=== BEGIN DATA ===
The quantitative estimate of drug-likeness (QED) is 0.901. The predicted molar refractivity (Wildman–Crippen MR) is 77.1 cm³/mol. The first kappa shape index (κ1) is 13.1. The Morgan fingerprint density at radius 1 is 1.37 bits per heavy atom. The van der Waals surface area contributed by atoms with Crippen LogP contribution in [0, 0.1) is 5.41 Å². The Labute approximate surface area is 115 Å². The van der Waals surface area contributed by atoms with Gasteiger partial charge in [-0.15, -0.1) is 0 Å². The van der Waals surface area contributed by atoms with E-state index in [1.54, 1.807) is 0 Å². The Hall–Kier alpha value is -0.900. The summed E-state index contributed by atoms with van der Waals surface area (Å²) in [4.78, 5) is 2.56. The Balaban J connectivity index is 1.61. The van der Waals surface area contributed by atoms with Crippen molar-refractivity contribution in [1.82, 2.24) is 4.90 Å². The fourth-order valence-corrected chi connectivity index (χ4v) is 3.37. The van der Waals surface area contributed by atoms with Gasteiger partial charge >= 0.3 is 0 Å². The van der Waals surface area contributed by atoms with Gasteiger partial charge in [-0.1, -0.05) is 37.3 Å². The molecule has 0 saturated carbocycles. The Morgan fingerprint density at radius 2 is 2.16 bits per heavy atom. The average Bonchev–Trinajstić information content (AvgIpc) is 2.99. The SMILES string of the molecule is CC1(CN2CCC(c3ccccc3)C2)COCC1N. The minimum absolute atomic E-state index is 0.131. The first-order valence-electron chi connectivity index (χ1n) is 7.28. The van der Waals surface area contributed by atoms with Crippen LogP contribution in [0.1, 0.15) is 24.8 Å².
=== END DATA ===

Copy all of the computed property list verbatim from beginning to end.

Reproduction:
The quantitative estimate of drug-likeness (QED) is 0.901. The predicted molar refractivity (Wildman–Crippen MR) is 77.1 cm³/mol. The first kappa shape index (κ1) is 13.1. The Morgan fingerprint density at radius 1 is 1.37 bits per heavy atom. The van der Waals surface area contributed by atoms with Crippen LogP contribution in [0, 0.1) is 5.41 Å². The Labute approximate surface area is 115 Å². The van der Waals surface area contributed by atoms with Gasteiger partial charge in [-0.15, -0.1) is 0 Å². The van der Waals surface area contributed by atoms with E-state index in [1.54, 1.807) is 0 Å². The Hall–Kier alpha value is -0.900. The summed E-state index contributed by atoms with van der Waals surface area (Å²) in [4.78, 5) is 2.56. The Balaban J connectivity index is 1.61. The van der Waals surface area contributed by atoms with Crippen molar-refractivity contribution in [1.82, 2.24) is 4.90 Å². The fourth-order valence-corrected chi connectivity index (χ4v) is 3.37. The van der Waals surface area contributed by atoms with Gasteiger partial charge >= 0.3 is 0 Å². The van der Waals surface area contributed by atoms with Gasteiger partial charge in [-0.1, -0.05) is 37.3 Å². The molecule has 0 saturated carbocycles. The Morgan fingerprint density at radius 2 is 2.16 bits per heavy atom. The average Bonchev–Trinajstić information content (AvgIpc) is 2.99. The SMILES string of the molecule is CC1(CN2CCC(c3ccccc3)C2)COCC1N. The minimum absolute atomic E-state index is 0.131. The first-order valence-electron chi connectivity index (χ1n) is 7.28. The van der Waals surface area contributed by atoms with Crippen LogP contribution in [0.1, 0.15) is 24.8 Å².